Psst: Here’s how Joe Morton (‘Scandal’) pulled off that Guest Actor Emmy shockeroo

When Joe Morton (“Scandal“) won the Emmy for Best Drama Guest Actor at the Creative Arts Awards on Saturday (Aug. 16), there were many dropped jaws and shouts of surprise backstage in the Emmys press room.

But for all of those Emmy watchers that did their research, Morton’s win shouldn’t have been a shockeroo at all. So how did this industry vet pull off such an upset?

Emmy Episode Analysis: Read our Pros and Cons for
Dylan Baker | Beau Bridges | Reg E. Cathey

Only three of Gold Derby’s 14 Experts predicted Morton for the win: Joyce Eng (TV Guide) and Gold Derby’s own Tom O’Neil and Paul Sheehan. These three savvy Experts knew what all of the other Emmyologists failed to realize: that when actors submit episodes to the Emmy judges featuring passionate speeches, that’s usually a shoo-in to claim Emmy gold.

But speeches weren’t the only factors that pushed Morton over the edge. Emmy voters love over-the-top, bombastic performances, which is why “Scandal” is essentially an actor’s awards showcase. Dan Bucatinsky won this same category last year, which should have been a tell-tale sign that Morton was being underrepresented by our Experts.

Since the Experts didn’t favor Morton, who were their favorites in this category? Seven Experts incorrectly assumed Beau Bridges (“Masters of Sex“) would win, but as Gold Derby Editors warned you all in our slugfest of this category (watch below), Bridges’ performance in his episode submission was likely too dry and unemotional to sway voters.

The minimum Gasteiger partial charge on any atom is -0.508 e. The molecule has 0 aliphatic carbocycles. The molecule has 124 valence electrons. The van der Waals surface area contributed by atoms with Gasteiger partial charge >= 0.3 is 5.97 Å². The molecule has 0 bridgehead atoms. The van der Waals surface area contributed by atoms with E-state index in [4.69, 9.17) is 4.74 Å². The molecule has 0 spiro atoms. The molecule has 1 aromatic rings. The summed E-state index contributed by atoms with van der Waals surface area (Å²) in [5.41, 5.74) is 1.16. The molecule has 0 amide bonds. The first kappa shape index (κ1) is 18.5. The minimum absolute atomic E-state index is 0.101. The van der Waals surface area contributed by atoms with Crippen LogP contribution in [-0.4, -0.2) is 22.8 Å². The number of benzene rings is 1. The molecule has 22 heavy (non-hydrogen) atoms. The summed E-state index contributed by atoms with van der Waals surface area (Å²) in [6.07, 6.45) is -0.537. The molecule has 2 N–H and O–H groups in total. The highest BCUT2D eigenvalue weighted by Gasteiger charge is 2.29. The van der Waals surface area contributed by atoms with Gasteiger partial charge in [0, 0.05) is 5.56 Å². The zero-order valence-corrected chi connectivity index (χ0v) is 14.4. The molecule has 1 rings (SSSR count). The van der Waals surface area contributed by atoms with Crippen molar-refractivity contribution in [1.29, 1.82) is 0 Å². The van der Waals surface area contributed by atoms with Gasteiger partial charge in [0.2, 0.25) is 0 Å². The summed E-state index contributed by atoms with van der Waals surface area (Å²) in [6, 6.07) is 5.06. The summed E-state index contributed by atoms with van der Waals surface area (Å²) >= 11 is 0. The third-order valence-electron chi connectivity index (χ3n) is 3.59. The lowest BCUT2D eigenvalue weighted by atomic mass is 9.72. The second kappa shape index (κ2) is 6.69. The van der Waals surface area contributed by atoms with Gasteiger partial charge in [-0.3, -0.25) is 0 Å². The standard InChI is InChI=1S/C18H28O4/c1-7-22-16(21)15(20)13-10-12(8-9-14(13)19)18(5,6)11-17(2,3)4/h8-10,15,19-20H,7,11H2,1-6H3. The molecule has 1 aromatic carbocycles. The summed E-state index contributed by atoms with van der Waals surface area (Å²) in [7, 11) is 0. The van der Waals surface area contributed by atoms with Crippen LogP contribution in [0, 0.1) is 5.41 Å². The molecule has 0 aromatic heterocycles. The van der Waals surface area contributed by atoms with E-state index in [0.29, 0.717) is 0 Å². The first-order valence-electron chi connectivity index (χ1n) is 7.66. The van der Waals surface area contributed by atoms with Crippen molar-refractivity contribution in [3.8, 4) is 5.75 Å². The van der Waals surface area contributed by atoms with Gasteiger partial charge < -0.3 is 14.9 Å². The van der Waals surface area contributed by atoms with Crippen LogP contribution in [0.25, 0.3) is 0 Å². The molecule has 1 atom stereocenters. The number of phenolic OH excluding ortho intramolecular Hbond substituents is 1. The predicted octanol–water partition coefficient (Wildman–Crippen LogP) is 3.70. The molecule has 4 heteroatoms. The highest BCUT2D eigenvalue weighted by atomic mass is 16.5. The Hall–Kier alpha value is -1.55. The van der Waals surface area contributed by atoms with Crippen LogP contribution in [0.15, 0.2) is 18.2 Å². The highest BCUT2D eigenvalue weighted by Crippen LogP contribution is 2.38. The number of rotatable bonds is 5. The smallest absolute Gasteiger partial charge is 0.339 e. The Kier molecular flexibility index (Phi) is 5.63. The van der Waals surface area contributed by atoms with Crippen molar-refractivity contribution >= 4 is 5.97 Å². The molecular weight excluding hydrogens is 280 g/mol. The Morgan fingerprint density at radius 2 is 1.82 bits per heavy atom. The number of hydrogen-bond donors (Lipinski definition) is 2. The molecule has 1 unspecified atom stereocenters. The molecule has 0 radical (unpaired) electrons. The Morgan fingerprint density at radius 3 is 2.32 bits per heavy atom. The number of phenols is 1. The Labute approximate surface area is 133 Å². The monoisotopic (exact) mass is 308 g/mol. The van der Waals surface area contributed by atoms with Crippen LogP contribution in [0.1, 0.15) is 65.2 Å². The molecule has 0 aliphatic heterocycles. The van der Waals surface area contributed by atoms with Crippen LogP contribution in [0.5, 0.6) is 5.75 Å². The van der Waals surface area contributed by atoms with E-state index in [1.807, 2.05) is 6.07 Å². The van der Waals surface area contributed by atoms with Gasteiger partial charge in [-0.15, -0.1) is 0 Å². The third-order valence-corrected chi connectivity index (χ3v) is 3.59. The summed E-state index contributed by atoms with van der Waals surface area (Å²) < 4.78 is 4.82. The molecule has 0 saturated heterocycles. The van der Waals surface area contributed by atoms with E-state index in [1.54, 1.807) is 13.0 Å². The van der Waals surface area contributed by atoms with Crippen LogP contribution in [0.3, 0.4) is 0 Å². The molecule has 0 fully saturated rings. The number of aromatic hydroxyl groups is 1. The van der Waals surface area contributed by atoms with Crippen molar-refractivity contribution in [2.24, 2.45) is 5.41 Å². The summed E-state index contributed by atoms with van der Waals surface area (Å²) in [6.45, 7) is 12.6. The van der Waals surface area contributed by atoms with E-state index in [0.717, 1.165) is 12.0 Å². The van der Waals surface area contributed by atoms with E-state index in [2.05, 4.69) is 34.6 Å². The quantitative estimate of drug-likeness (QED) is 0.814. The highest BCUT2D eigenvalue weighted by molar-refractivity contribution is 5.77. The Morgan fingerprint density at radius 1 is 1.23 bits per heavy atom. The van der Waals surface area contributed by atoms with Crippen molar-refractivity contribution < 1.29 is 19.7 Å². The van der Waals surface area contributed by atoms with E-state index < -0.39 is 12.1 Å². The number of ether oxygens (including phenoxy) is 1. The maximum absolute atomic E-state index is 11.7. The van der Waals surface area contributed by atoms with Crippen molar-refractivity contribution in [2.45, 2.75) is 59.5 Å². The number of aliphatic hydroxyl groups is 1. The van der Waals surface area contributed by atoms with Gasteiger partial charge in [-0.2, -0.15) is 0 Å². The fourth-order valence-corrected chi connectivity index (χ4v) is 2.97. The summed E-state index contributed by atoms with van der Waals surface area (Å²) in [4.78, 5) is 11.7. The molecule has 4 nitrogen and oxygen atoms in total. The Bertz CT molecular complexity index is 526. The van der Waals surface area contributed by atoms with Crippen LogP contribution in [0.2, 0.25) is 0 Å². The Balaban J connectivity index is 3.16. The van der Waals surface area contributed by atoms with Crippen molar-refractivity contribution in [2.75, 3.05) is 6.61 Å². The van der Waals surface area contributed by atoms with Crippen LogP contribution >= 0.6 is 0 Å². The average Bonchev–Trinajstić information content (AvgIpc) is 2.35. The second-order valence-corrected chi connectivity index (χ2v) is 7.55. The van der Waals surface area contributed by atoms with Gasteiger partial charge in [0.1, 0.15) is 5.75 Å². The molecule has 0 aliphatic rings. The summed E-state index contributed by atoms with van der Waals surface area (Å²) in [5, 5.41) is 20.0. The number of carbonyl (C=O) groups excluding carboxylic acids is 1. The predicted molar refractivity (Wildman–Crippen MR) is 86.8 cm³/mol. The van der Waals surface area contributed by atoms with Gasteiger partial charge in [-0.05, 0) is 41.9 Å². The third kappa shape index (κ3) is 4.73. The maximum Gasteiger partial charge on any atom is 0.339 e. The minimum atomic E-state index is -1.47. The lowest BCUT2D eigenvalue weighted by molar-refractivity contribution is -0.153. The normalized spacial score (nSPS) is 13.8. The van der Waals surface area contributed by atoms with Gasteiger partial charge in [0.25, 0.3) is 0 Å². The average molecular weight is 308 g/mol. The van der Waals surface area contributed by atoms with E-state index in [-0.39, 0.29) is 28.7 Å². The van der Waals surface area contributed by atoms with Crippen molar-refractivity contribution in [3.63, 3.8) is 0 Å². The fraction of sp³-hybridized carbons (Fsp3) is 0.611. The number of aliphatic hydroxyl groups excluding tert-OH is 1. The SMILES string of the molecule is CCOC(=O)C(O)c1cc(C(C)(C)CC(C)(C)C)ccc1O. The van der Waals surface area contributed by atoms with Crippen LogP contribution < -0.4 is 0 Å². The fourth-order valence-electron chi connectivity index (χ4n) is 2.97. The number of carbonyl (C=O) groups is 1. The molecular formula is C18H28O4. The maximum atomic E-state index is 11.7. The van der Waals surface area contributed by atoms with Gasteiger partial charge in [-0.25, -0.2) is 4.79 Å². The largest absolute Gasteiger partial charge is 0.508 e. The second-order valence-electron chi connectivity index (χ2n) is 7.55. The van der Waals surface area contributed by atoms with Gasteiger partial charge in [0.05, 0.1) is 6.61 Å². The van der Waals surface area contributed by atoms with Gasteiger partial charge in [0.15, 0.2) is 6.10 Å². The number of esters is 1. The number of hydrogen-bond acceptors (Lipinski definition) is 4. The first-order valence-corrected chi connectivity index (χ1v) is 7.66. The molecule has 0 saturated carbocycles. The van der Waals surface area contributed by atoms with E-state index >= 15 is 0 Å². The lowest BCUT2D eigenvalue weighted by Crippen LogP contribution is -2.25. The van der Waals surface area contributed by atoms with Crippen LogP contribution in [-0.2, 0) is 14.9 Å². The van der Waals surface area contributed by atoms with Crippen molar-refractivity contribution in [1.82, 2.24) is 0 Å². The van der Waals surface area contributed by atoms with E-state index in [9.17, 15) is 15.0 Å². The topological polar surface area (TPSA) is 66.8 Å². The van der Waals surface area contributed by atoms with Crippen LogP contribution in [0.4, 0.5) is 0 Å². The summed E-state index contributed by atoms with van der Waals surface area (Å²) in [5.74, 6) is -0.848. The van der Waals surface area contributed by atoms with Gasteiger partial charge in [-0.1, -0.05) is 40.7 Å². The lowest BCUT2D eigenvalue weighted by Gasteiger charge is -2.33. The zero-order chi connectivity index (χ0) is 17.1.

The remaining four Experts all thought Robert Morse (“Mad Men“) would win, forgetting (or perhaps ignoring) the fact that “Mad Men” has never won a single Emmy for acting. We understand why they voted for Morse, though, as there was extra love headed his way this year because he was killed off the show.

Emmy Episode Analysis: Read our Pros and Cons for
Paul Giamatti
| Robert Morse | Joe Morton

We can’t punish the Experts too much here, as they most likely didn’t watch all of the episode submissions. After all, who has the time to watch dozens of hours of TV episodes over the course of only three weeks? Why, Gold Derby’s Editors do, of course!

Seven out of eight of our Editors correctly predicted Morton for the win after watching his episode submission. The lone holdout was David Schnelwar, who reigns supreme as Gold Derby’s Grammy guru.

Do you agree with the Emmys’ decision to honor Joe Morton as Best Drama Guest Actor? Sound off in the comments section below or join the discussion in our Emmys forum.

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6 thoughts on “Psst: Here’s how Joe Morton (‘Scandal’) pulled off that Guest Actor Emmy shockeroo

  1. How did he win? I don’t understand. Over Beau Bridges? Have you seen his performance in Master’s of Sex? Joe Morton’s character and others on that show cannot have a normal conversation. They are always yelling and giving long, unnecessary, righteous, meandering speeches about what I have no idea. How can the Emmy judges or whoever they are base their decision upon that? What about actual acting. My God.

  2. Don’t forget, actors only get to submit ONE episode. Whether that’s a good system of judging or not is debatable. But Morton gave a more powerful performance in his single episode than Bridges gave in his single episode. Thanks for reading!

  3. “How did he win”?
    Ummm his character LIVES on speeches. Everytime Poppa Pope was on screen, he delivered these long intense over the top speeches. This isn’t a shock to most people(I would like to believe). I knew he would win the day he was nominated. Stevie Wonder could see that. Plus this category seems like the only category Scandal can win an Emmy in acting. 2 years in a row! But I like Joe Morton(not a big fan of Scandal) so I’m happy for him.

  4. “You have to be what? You have to be WHAT?”
    “Twice as good…”
    “TWICE as good as they to get HALF of what they have.”

    This Emmy was won about a year ago within the first few minutes of Scandal’s season 3 premiere. Do experts even watch TV?

    In all honesty, though, this was pretty blatant category fraud. Morton was a full supporting character if ever there was such a category. He was nearly in all of the season’s 18 episodes.

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